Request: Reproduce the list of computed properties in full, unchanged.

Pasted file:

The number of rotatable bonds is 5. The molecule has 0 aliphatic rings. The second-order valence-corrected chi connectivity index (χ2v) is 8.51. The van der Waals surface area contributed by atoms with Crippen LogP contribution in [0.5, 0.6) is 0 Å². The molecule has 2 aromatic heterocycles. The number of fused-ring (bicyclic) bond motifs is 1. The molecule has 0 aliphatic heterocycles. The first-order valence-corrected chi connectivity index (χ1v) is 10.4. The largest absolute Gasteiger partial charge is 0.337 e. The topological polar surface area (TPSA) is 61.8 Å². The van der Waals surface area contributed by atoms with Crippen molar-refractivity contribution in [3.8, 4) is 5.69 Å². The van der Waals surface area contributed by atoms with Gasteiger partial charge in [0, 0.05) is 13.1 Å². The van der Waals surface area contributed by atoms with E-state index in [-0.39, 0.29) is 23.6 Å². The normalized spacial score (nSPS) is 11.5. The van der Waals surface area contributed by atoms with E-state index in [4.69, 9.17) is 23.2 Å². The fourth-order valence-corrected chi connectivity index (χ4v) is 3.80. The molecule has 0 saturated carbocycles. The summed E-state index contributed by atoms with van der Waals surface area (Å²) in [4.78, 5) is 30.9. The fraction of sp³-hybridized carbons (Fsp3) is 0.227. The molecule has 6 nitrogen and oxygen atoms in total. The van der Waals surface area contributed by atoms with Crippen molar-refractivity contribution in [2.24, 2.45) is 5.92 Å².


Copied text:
The number of rotatable bonds is 5. The molecule has 0 aliphatic rings. The second-order valence-corrected chi connectivity index (χ2v) is 8.51. The van der Waals surface area contributed by atoms with Crippen LogP contribution in [0.5, 0.6) is 0 Å². The molecule has 2 aromatic heterocycles. The number of fused-ring (bicyclic) bond motifs is 1. The molecule has 0 aliphatic heterocycles. The first-order valence-corrected chi connectivity index (χ1v) is 10.4. The largest absolute Gasteiger partial charge is 0.337 e. The topological polar surface area (TPSA) is 61.8 Å². The van der Waals surface area contributed by atoms with Crippen molar-refractivity contribution in [3.8, 4) is 5.69 Å². The van der Waals surface area contributed by atoms with Gasteiger partial charge in [0, 0.05) is 13.1 Å². The van der Waals surface area contributed by atoms with E-state index in [-0.39, 0.29) is 23.6 Å². The normalized spacial score (nSPS) is 11.5. The van der Waals surface area contributed by atoms with E-state index in [4.69, 9.17) is 23.2 Å². The fourth-order valence-corrected chi connectivity index (χ4v) is 3.80. The molecule has 0 saturated carbocycles. The summed E-state index contributed by atoms with van der Waals surface area (Å²) in [4.78, 5) is 30.9. The fraction of sp³-hybridized carbons (Fsp3) is 0.227. The molecule has 6 nitrogen and oxygen atoms in total. The van der Waals surface area contributed by atoms with Crippen molar-refractivity contribution in [2.24, 2.45) is 5.92 Å².